Album review: Big Hogg – Pageant of Beasts

Album artwork

Words by Grey Malkin

Glasgow’s Big Hogg have become a beloved and recognisable fixture on that city’s music scene, regularly collaborating with local fellow travellers such as members of the much missed Trembling Bells, as well as with visiting luminaries such as Ex Reverie (the band recently backed Gillian Chadwick on her and Julia Jeffries excellent ‘Isobel Gowdie’ opus). Effortlessly blending particular strands of West Coast psych, 70’s funk and full on British Fairport folk rock, they offer an alluring and heady brew that also strongly retains their own unique mark and identifiable style. Previous albums, such as 2015’s blistering self-titled debut and its follow up ‘Gargoyles’, have charted the growth of Big Hogg into a unit that can happily swim in experimental waters whilst holding both a steady groove and a strong melodic sensibility, an ability that has earned them significant critical acclaim and recognition. Originally conceptualised in the late summer of 2018, ‘Pageant of Beasts’ consolidates and expands upon previous BH releases, both sonically and in terms of songwriting, no doubt helped by being written and recorded by the entire group together in a nearby Glasgow studio and then mixed during lockdown. There is a genuine and tangible sense of cohesion and ‘locking’ together of disparate parts and styles here; a fusion of sorts, a magic that has occurred with the exactly the correct components and players, at precisely the right time.

Opener ‘Golden Beasts’ is a fanfare; a solo trumpet salute to what is to come, it is suitably regal and full of pregnant promise. ‘Here Come The Moles’ mixes Funkadelic with a full-on psych workout, expertly anchored and framed by both the brass section and an alternately chiming and searing guitar. Sophie Sexon’s vocals blend perfectly with Justin Lumsden‘s; indeed, Big Hogg weave a hugely effective tapestry with each part and player adding seamlessly to the aural picture. Next, ‘Man Overboard’ accentuates its 70’s soul leanings with a flurry of deft flute runs, again with a hint of baroque psych a la Nirvana or The Left Banke. Ex-Trembling Bell Lavinia Blackwell can be heard contributing her distinctive vocals, indeed fellow Bell Mike Hastings also appears on the album, as does multi-instrumentalist Georgia Seddon, daughter of The Incredible String Band’s Mike Heron. ‘Smoking Again’ dips into the flaming psych rock that Big Hogg can conjure up like it is within their very being; however, the seemingly effortless performance belies an impressively complex interplay between bursts of molten guitar and brass, like a heady mix of ‘Village Preservation’-era Kinks and TS McPhee. A truly spellbinding version of Paul Giovanni’s ‘Willow’s Song’ from The Wicker Man follows, both shimmering and bewitching. The band cleverly captures the otherworldliness inherent in the song, allowing plenty of space for bucolic woodwind and spectral electronic echoes to add an uneasy edge. ‘Red Rum’ doffs its cap to Pentangle, double bass threading and binding a thrilling contrast between quieter, jazz inflected exploratory moments and an array of breathtaking brass and guitar descending runs.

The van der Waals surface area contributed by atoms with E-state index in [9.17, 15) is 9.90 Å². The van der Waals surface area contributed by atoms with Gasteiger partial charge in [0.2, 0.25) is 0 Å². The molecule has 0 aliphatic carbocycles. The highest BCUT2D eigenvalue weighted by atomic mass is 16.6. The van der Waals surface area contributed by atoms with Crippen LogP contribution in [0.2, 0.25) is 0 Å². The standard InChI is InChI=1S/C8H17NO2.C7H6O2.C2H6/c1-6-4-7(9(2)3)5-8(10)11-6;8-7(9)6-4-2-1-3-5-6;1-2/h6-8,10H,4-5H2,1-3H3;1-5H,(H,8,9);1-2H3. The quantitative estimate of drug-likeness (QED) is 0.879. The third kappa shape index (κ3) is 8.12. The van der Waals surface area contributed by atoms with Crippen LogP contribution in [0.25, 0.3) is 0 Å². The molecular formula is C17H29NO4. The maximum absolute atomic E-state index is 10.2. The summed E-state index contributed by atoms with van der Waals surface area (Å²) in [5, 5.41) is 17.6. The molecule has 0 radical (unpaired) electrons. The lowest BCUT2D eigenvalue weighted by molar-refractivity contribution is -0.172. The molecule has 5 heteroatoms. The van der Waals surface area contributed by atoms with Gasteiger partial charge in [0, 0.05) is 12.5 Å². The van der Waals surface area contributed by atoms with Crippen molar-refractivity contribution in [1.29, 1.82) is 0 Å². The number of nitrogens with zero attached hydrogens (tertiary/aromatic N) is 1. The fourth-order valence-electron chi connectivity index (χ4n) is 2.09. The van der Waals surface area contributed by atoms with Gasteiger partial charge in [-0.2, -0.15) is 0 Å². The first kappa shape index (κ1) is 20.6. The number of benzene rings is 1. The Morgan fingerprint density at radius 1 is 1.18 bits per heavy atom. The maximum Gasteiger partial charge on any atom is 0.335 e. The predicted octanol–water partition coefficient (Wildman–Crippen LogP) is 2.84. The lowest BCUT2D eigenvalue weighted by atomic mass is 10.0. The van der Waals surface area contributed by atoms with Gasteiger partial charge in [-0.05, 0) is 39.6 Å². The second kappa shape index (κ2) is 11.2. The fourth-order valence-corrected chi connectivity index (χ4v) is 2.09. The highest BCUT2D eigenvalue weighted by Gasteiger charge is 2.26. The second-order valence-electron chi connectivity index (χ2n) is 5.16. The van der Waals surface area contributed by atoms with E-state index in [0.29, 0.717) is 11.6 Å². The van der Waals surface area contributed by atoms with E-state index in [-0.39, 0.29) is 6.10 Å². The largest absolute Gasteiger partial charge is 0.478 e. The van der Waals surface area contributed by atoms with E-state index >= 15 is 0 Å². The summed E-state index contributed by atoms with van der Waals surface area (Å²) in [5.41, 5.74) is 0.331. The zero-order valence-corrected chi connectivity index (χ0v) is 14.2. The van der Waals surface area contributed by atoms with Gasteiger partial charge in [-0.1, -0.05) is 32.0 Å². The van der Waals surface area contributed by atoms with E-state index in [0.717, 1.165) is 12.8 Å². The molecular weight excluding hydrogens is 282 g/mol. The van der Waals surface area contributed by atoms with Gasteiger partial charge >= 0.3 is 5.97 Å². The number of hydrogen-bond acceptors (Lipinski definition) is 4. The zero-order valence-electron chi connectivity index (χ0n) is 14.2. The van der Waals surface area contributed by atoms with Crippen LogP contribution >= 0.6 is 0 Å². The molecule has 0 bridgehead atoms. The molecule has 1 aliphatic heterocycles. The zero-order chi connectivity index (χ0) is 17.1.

Next, ‘All Alone Stoned’s trumpet intro leads into a Canterbury-scene hued, reflective and wistful beauty, its flanged guitars and delicate instrumentation offering a gentle yearning that displays yet another side or strand to Big Hogg, replete with Richard Sinclair styled fuzz organ. The song concludes with the ‘Ringtone Round’ chant from The Quatermass Conclusion, adding a pleasingly unsettling and haunting eeriness. ‘Magisetellus’ is a glistening, psychedelic slice of mellow cosmiche, though with interim bursts of minor key flute and brass adding an undercurrent of tension and quiet drama. Remaining in the cosmos, analogue synths introduce ‘Wyverns’, a spiralling prog imbued piece of space rock that is truly transportive and floating in its own utterly unique and ornate universe. A possible album highlight, the star filled skyscape that BH invokes here certainly points towards a musical corner that would be a most welcome one for them to explore further. ‘Bouffant Tail’s brass skronking and freeform approach provides the background to some curious performance poetry – and offers space to catch breath – before leading to the laconic chamber pop of ‘Cat Fool’, which already sounds like timeless classic, or something you would unearth from a collection of critically acclaimed 70’s vinyl (the breakdown at the end alone is worth the price of admission). Bookending the album, the lone trumpet returns, closing the journey (and it is a visually powerful album, with both its lyrical imagery and multi layered harmonies conjuring various historical eras and geographical areas, from Kevin Ayers’ England to the late 60s/ 70s Californian West Coast, with a hint of New York and Chicago in between).

A triumph then and another jewel in Big Hogg’s growing discography. If this is your cup of tea then delve into their previous releases, there is treasure to be found. Beautifully packaged, as with previous releases, in a Julia Jeffrey designed and illustrated cover, the album is available on CD, download and vinyl from the band’s Bandcamp page.

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